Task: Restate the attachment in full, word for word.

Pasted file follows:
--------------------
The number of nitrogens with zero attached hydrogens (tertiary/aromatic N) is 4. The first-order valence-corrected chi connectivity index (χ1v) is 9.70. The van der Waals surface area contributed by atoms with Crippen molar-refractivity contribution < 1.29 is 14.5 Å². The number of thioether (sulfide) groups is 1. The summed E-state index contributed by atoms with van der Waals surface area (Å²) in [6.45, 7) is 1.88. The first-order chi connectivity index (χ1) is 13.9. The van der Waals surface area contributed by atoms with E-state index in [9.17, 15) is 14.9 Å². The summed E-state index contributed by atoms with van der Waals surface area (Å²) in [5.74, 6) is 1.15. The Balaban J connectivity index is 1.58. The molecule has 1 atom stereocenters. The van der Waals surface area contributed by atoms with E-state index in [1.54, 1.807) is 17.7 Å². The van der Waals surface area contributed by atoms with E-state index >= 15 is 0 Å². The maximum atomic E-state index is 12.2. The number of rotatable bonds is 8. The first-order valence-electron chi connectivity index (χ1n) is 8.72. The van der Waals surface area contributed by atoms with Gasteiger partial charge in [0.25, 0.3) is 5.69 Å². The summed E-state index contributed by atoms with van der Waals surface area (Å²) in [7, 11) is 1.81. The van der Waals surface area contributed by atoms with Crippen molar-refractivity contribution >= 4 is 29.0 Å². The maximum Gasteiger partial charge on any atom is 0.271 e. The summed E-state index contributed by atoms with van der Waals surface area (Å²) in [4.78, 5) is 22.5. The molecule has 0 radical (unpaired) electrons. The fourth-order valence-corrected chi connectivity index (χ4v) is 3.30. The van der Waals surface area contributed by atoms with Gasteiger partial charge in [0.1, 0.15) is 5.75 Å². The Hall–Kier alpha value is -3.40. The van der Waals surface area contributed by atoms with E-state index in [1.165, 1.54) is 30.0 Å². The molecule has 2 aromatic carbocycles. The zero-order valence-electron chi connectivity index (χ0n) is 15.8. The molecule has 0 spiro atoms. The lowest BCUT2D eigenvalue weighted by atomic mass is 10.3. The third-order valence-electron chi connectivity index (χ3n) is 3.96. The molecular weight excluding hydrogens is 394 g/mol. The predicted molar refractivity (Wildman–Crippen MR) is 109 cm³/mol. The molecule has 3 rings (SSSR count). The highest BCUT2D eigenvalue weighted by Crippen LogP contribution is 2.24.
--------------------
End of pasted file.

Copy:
The number of nitrogens with zero attached hydrogens (tertiary/aromatic N) is 4. The first-order valence-corrected chi connectivity index (χ1v) is 9.70. The van der Waals surface area contributed by atoms with Crippen molar-refractivity contribution < 1.29 is 14.5 Å². The number of thioether (sulfide) groups is 1. The summed E-state index contributed by atoms with van der Waals surface area (Å²) in [6.45, 7) is 1.88. The first-order chi connectivity index (χ1) is 13.9. The van der Waals surface area contributed by atoms with E-state index in [9.17, 15) is 14.9 Å². The summed E-state index contributed by atoms with van der Waals surface area (Å²) in [5.74, 6) is 1.15. The Balaban J connectivity index is 1.58. The molecule has 1 atom stereocenters. The van der Waals surface area contributed by atoms with E-state index in [1.54, 1.807) is 17.7 Å². The van der Waals surface area contributed by atoms with E-state index >= 15 is 0 Å². The maximum atomic E-state index is 12.2. The number of rotatable bonds is 8. The first-order valence-electron chi connectivity index (χ1n) is 8.72. The van der Waals surface area contributed by atoms with Gasteiger partial charge in [0.25, 0.3) is 5.69 Å². The summed E-state index contributed by atoms with van der Waals surface area (Å²) in [7, 11) is 1.81. The van der Waals surface area contributed by atoms with Crippen molar-refractivity contribution >= 4 is 29.0 Å². The maximum Gasteiger partial charge on any atom is 0.271 e. The summed E-state index contributed by atoms with van der Waals surface area (Å²) in [4.78, 5) is 22.5. The molecule has 0 radical (unpaired) electrons. The fourth-order valence-corrected chi connectivity index (χ4v) is 3.30. The van der Waals surface area contributed by atoms with Gasteiger partial charge in [0.1, 0.15) is 5.75 Å². The Hall–Kier alpha value is -3.40. The van der Waals surface area contributed by atoms with E-state index in [1.165, 1.54) is 30.0 Å². The molecule has 2 aromatic carbocycles. The zero-order valence-electron chi connectivity index (χ0n) is 15.8. The molecule has 0 spiro atoms. The lowest BCUT2D eigenvalue weighted by atomic mass is 10.3. The third-order valence-electron chi connectivity index (χ3n) is 3.96. The molecular weight excluding hydrogens is 394 g/mol. The predicted molar refractivity (Wildman–Crippen MR) is 109 cm³/mol. The molecule has 3 rings (SSSR count). The highest BCUT2D eigenvalue weighted by Crippen LogP contribution is 2.24.